Liouville theorems

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Liouville's theorem on bounded entire analytic functions: If an entire function of the complex variable is bounded, that is,

then is a constant. This proposition, which is one of the fundamental results in the theory of analytic functions, was apparently first published in 1844 by A.L. Cauchy

for the case ; J. Liouville presented it in his lectures in 1847, and this is how the name arose.

Liouville's theorem can be generalized in various directions. For example, if is an entire function in and

for some integer , then is a polynomial in the variables of degree not exceeding . Moreover, if is a real-valued harmonic function in the number space , , and

, then is a harmonic polynomial in of degree not exceeding (see also ).

Liouville's theorem on conformal mapping: Every conformal mapping of a domain in a Euclidean space with can be represented as a finite number of compositions of very simple mappings of four kinds — translation, similarity, orthogonal transformation, and inversion. It was proved by J. Liouville in 1850 (see [2], Appendix 6).

This Liouville theorem shows the poverty of the class of conformal mappings in space, and from this point of view it is very important in the theory of analytic functions of several complex variables and in the theory of quasi-conformal mapping.


[1] A.L. Cauchy, C.R. Acad. Sci. Paris , 19 (1844) pp. 1377–1384
[2] G. Monge, "Application de l'analyse à la géométrie" , Bachelier (1850) pp. 609–616
[3] A.V. Bitsadze, "Fundamentals of the theory of analytic functions of a complex variable" , Moscow (1972) (In Russian)
[4] V.S. Vladimirov, "Methods of the theory of functions of several complex variables" , M.I.T. (1966) (Translated from Russian)

E.D. Solomentsev

Liouville's theorem on approximation of algebraic numbers is a theorem stating that an algebraic irrationality cannot be very well approximated by rational numbers. Namely, if is an algebraic number of degree and and are any positive integral rational numbers, then

where is a positive constant depending only on and expressible in explicit form in terms of quantities associated with .

By means of this theorem J. Liouville [1] was the first to construct non-algebraic (transcendental) numbers (cf. Transcendental number). Such a number is, for example,

which is a series with rapidly-decreasing terms.

For Liouville's theorem gives the best possible result. For the theorem has often been strengthened. In 1909 A. Thue [2] established that for algebraic numbers of degree and for ,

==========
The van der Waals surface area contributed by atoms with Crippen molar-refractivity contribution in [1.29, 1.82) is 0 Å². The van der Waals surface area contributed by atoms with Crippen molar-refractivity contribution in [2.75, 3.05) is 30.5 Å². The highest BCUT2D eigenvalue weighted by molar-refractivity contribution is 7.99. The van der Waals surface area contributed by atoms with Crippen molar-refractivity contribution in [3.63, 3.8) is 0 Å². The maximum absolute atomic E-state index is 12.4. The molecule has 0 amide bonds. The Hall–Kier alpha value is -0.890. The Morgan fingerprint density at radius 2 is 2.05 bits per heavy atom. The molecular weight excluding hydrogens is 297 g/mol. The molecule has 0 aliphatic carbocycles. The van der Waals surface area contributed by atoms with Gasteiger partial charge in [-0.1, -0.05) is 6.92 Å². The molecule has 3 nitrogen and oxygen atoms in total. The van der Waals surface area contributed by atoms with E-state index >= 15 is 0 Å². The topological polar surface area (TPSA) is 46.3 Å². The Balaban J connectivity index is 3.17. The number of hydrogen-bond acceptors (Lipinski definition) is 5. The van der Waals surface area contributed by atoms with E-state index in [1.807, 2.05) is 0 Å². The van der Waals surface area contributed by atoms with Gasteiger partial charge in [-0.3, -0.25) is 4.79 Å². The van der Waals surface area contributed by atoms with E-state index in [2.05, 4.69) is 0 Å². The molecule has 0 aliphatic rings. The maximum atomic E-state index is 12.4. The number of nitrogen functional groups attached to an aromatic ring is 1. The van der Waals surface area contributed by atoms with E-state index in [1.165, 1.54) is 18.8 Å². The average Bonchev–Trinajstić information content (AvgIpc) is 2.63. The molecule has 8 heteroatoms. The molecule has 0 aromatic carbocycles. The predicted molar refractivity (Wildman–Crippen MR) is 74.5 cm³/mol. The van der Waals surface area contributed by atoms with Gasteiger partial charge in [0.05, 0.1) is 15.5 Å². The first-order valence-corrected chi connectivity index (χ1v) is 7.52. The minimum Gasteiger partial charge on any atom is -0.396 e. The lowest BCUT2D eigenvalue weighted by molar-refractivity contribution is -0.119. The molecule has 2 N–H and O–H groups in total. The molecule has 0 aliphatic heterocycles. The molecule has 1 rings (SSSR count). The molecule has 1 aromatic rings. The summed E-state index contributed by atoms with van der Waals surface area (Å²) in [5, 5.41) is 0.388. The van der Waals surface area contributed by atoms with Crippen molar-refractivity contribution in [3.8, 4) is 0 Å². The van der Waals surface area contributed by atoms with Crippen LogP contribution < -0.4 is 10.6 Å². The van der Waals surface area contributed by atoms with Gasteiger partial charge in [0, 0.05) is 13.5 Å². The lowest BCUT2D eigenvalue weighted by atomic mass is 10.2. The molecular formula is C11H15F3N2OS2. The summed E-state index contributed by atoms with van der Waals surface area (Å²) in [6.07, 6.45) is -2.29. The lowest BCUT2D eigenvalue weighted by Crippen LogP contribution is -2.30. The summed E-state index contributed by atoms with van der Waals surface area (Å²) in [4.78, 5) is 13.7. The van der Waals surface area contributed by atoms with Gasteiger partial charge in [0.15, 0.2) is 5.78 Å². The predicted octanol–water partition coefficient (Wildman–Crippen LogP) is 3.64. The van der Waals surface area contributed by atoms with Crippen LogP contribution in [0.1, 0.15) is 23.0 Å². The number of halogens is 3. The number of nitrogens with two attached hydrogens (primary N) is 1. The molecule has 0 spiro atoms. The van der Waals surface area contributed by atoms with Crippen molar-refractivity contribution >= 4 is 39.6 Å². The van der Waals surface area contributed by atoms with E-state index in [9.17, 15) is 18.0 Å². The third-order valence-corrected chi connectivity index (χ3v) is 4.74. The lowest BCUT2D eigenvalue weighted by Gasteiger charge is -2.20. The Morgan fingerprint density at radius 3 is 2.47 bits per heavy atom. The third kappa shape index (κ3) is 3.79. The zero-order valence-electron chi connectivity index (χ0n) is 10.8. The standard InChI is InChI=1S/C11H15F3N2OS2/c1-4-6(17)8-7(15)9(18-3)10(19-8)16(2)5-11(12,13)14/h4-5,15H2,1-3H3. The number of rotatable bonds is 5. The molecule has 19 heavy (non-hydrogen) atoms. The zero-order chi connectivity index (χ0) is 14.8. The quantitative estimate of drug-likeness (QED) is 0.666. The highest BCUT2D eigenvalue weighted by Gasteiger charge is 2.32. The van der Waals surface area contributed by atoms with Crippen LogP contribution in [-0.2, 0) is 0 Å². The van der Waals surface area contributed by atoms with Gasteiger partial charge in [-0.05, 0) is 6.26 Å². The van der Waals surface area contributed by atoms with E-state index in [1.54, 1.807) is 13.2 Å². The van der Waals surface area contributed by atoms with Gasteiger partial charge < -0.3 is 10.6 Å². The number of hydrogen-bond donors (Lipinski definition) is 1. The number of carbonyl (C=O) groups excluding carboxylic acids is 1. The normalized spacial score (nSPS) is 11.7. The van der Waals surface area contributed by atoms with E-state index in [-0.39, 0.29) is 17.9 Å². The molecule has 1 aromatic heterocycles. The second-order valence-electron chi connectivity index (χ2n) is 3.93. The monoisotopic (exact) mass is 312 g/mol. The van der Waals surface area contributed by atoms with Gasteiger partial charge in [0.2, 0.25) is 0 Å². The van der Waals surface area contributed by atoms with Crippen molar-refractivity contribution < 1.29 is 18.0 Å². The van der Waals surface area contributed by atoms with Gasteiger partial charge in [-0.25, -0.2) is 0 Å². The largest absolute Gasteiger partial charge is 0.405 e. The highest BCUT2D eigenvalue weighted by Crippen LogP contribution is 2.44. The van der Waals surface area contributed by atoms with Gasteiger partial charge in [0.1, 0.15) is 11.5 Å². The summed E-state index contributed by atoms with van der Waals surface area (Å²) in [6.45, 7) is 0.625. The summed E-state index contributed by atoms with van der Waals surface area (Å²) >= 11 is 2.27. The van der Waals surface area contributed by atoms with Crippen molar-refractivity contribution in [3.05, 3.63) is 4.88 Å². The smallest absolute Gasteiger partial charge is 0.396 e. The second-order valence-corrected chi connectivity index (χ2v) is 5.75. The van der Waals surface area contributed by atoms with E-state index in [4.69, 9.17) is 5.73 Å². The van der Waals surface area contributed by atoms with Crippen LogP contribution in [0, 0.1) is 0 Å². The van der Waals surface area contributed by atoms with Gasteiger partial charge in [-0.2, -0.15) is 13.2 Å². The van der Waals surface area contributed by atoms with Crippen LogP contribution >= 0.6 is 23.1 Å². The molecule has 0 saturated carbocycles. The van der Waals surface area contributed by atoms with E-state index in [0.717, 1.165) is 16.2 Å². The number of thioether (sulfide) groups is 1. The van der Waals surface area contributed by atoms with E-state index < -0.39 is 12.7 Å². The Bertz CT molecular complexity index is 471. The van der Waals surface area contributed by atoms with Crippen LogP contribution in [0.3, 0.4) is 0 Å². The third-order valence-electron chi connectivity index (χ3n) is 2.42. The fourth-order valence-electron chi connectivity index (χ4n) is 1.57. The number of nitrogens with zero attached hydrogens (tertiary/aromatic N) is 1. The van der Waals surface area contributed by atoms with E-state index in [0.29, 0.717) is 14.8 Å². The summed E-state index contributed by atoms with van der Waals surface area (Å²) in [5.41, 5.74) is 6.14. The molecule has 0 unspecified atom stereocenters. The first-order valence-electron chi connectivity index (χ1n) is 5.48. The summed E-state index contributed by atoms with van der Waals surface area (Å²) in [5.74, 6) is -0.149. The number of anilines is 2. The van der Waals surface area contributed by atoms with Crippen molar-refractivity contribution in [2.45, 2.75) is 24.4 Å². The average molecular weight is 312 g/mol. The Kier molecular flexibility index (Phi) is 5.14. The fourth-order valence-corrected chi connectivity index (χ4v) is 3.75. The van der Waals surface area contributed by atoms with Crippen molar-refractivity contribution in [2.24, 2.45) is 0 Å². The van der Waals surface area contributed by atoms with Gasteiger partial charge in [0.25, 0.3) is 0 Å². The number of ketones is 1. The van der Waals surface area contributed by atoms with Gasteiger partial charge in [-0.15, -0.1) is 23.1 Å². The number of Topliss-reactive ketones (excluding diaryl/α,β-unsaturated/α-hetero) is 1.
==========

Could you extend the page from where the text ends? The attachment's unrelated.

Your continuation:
C.L. Siegel [3] improved Thue's result by showing that (1) is satisfied if

where is an integer, in particular, for . Later F.J. Dyson [4] proved that (1) holds when . Finally, K.F. Roth [5] established that (1) holds for any . Roth's result is the best of its kind, since any irrational number , algebraic or not, has infinitely many rational approximations satisfying the inequality


All strengthenings of Liouville's theorem mentioned above have one important deficiency — they are non-effective; namely: Their methods of proof do not make it possible to establish how the constant in inequality (1) depends on and . Effective strengthenings of Liouville's theorem have been obtained (see [6][8]), but only for values of that differ little from .


[1] J. Liouville, "Sur les classes très étendues de quantités dont la valeur n'est ni algébrique, ni même réductible à des irrationelles algébriques" C.R. Acad. Sci. Paris , 18 (1844) pp. 883–885; 910–911
[2] A. Thue, "Ueber Annäherungswerte algebraischer Zahlen" J. Reine Angew. Math. , 135 (1909) pp. 284–305
[3] C.L. Siegel, "Approximation algebraischer Zahlen" Math. Z. , 10 (1921) pp. 173–213
[4] F.J. Dyson, "The approximation to algebraic numbers by rationals" Acta Math. , 79 (1947) pp. 225–240
[5] K.F. Roth, "Rational approximation to algebraic numbers" Mathematika , 2 (1955) pp. 1–20; 168
[6] A. Baker, "Contributions to the theory of Diophantine equations I" Philos. Trans. Roy. Soc. London Ser. A , 263 (1968) pp. 173–191
[7] V.G. Sprindzhuk, "Rational approximations to algebraic numbers" Math. USSR Izv. , 5 (1971) pp. 1003–1019 Izv. Akad. Nauk SSSR Ser. Mat. , 35 (1971) pp. 991–1007
[8] N.I. Fel'dman, "An effective refinement of the exponent in Liouville's theorem" Math. USSR Izv. , 5 : 5 (1971) pp. 985–1002 Izv. Akad. Nauk. SSSR Ser. Mat. , 35 : 5 (1971) pp. 973–990

S.A. Stepanov


Rational approximations for which (2) holds can be found among the convergents of the continued fraction expansion of .

Liouville's theorem on the conservation of phase volume: The volume of any domain of the -dimensional phase space (the space of components of the momenta and coordinates of each of the particles of a classical system with potential forces of interaction) does not change in the course of time,

if all points of this domain are shifted in accordance with the equations of classical mechanics. The assertion is a consequence of the fact that the Jacobian of the transformation from the variables (at time ) to the variables (at time ) in accordance with the equations of motion (for example, in the form of Hamilton's equations) is equal to one. The quantity is one of the integral invariants of Poincaré, and the theorem is a consequence of their existence. Liouville's theorem is used in statistical mechanics of classical systems (see Liouville equation). It was proposed by J. Liouville in 1851.

I.A. Kvasnikov

How to Cite This Entry:
Liouville theorems. Encyclopedia of Mathematics. URL:
This article was adapted from an original article by E.D. Solomentsev, S.A. Stepanov, I.A. Kvasnikov (originator), which appeared in Encyclopedia of Mathematics - ISBN 1402006098. See original article